Like the Greenwich Village courtyard view from its titular portal, Alfred Hitchcock's classic Rear Window is both confined and multileveled: its story and visual perspective are dictated by its protagonist's imprisonment in his apartment, convalescing in a wheelchair, from which both he and the audience observe the lives of his neighbours. Cheerful voyeurism, as well as the behaviour glimpsed among the various tenants, affords a droll comic atmosphere that gradually darkens when he sees clues to what may be a murder. Photographer LB "Jeff" Jeffries (James Stewart) is, in fact, a voyeur by trade, a professional photographer sidelined by an accident while on assignment. His immersion in the human drama (and comedy) visible from his window is a by-product of boredom, underlined by the disapproval of his girlfriend, Lisa (Grace Kelly), and a wisecracking visiting nurse (Thelma Ritter). Yet when the invalid wife of Lars Thorwald (Raymond Burr) disappears, Jeff enlists the two women to help him to determine whether she's really left town, as Thorwald insists, or been murdered. Hitchcock scholar Donald Spoto convincingly argues that the crime at the centre of this mystery is the MacGuffin--a mere pretext--in a film that's more interested in the implications of Jeff's sentinel perspective. We actually learn more about the lives of the other neighbours (given generic names by Jeff, even as he's drawn into their lives) he, and we, watch undetected than we do the putative murderer and his victim. Jeff's evident fear of intimacy and commitment with the elegant, adoring Lisa provides the other vital thread to the script, one woven not only into the couple's own relationship, but reflected and even commented upon through the various neighbours' lives. At a minimum, Hitchcock's skill at making us accomplices to Jeff's spying, coupled with an ingenious escalation of suspense as the teasingly vague evidence coalesces into ominous proof, deliver a superb thriller spiked with droll humour, right up to its nail-biting, nightmarish climax. At deeper levels, however, Rear Window plumbs issues of moral responsibility and emotional honesty, while offering further proof (were any needed) of the director's brilliance as a visual storyteller. -- Sam Sutherland, Amazon.com

  • Rear Window - 60th Anniversary Edition [Blu-ray] [1954] [Region Free] Rear Window - 60th Anniversary Edition | Blu Ray | (04/08/2014) from £8.39  |  Saving you £9.60 (53.40%)  |  RRP £17.99

    Like the Greenwich Village courtyard view from its titular portal, Alfred Hitchcock's classic Rear Window is both confined and multileveled: both its story and visual perspective are dictated by its protagonist's imprisonment in his apartment, convalescing in a wheelchair, from which both he and the audience observe the lives of his neighbors. Cheerful voyeurism, as well as the behavior glimpsed among the various tenants, affords a droll comic atmosphere that gradually darkens when he sees clues to what may be a murder. Photographer L.B. "Jeff" Jeffries (James Stewart) is, in fact, a voyeur by trade, a professional photographer sidelined by an accident while on assignment. His immersion in the human drama (and comedy) visible from his window is a by-product of boredom, underlined by the disapproval of his girlfriend, Lisa (Grace Kelly), and a wisecracking visiting nurse (Thelma Ritter). Yet when the invalid wife of Lars Thorwald (Raymond Burr) disappears, Jeff enlists the two women to help him to determine whether she's really left town, as Thorwald insists, or been murdered. Hitchcock scholar Donald Spoto convincingly argues that the crime at the center of this mystery is the MacGuffin--a mere pretext--in a film that's more interested in the implications of Jeff's sentinel perspective. We actually learn more about the lives of the other neighbors (given generic names by Jeff, even as he's drawn into their lives) he, and we, watch undetected than we do the putative murderer and his victim. Jeff's evident fear of intimacy and commitment with the elegant, adoring Lisa provides the other vital thread to the script, one woven not only into the couple's own relationship, but reflected and even commented upon through the various neighbours' lives. At minimum, Hitchcock's skill at making us accomplices to Jeff's spying, coupled with an ingenious escalation of suspense as the teasingly vague evidence coalesces into ominous proof, deliver a superb thriller spiked with droll humour, right up to its nail-biting, nightmarish climax. At deeper levels, however, Rear Window plumbs issues of moral responsibility and emotional honesty, while offering further proof (were any needed) of the director's brilliance as a visual storyteller. --Sam Sutherland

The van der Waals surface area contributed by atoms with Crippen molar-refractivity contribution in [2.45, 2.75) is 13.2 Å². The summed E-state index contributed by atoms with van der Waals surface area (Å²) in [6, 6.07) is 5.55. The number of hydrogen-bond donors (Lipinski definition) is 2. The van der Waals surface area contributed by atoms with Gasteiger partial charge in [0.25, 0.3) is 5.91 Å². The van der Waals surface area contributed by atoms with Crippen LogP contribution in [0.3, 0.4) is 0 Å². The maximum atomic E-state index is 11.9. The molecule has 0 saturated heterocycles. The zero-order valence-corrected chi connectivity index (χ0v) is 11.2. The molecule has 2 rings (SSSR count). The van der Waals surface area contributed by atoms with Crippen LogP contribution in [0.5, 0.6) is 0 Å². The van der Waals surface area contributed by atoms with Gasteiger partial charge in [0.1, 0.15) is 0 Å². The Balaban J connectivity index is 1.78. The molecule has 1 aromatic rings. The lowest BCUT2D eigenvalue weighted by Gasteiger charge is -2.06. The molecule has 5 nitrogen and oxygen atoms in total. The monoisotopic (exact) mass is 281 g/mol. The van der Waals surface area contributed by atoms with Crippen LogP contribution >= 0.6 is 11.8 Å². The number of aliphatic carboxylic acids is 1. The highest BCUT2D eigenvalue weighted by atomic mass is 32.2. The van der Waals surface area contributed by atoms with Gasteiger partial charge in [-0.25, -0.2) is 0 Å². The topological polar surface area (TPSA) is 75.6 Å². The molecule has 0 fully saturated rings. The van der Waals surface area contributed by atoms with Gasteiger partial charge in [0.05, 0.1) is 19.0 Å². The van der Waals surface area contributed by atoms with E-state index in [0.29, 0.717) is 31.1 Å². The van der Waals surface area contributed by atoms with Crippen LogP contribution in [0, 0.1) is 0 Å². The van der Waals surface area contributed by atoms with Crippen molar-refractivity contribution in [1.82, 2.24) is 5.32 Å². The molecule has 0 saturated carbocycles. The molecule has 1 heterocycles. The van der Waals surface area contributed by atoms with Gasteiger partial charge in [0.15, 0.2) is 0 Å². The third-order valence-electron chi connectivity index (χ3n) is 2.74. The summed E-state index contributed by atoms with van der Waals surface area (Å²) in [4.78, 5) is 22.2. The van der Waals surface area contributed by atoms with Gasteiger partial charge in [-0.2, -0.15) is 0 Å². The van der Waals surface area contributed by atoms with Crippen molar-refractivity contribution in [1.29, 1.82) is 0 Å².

• It's A Wonderful Life [DVD] [2016] It's A Wonderful Life | DVD | (07/11/2016) from £6.09  |  Saving you £1.90 (23.80%)  |  RRP £7.99

    Now perhaps the most beloved American film, It's a Wonderful Life was largely forgotten for years, due to a copyright quirk. Only in the late 1970s did it find its audience through repeated TV showings. Frank Capra's masterwork deserves its status as a feel-good communal event, but it is also one of the most fascinating films in the American cinema, a multilayered work of Dickensian density. George Bailey (played superbly by James Stewart) grows up in the small town of Bedford Falls, dreaming dreams of adventure and travel, but circumstances conspire to keep him enslaved to his home turf. Frustrated by his life, and haunted by an impending scandal, George prepares to commit suicide on Christmas Eve. A heavenly messenger (Henry Travers) arrives to show him a vision: what the world would have been like if George had never been born. The sequence is a vivid depiction of the American Dream gone bad, and probably the wildest thing Capra ever shot (the director's optimistic vision may have darkened during his experiences making military films in World War II). Capra's triumph is to acknowledge the difficulties and disappointments of life, while affirming--in the teary-eyed final reel--his cherished values of friendship and individual achievement. It's a Wonderful Life was not a big hit on its initial release, and it won no Oscars (Capra and Stewart were nominated); but it continues to weave a special magic. --Robert Horton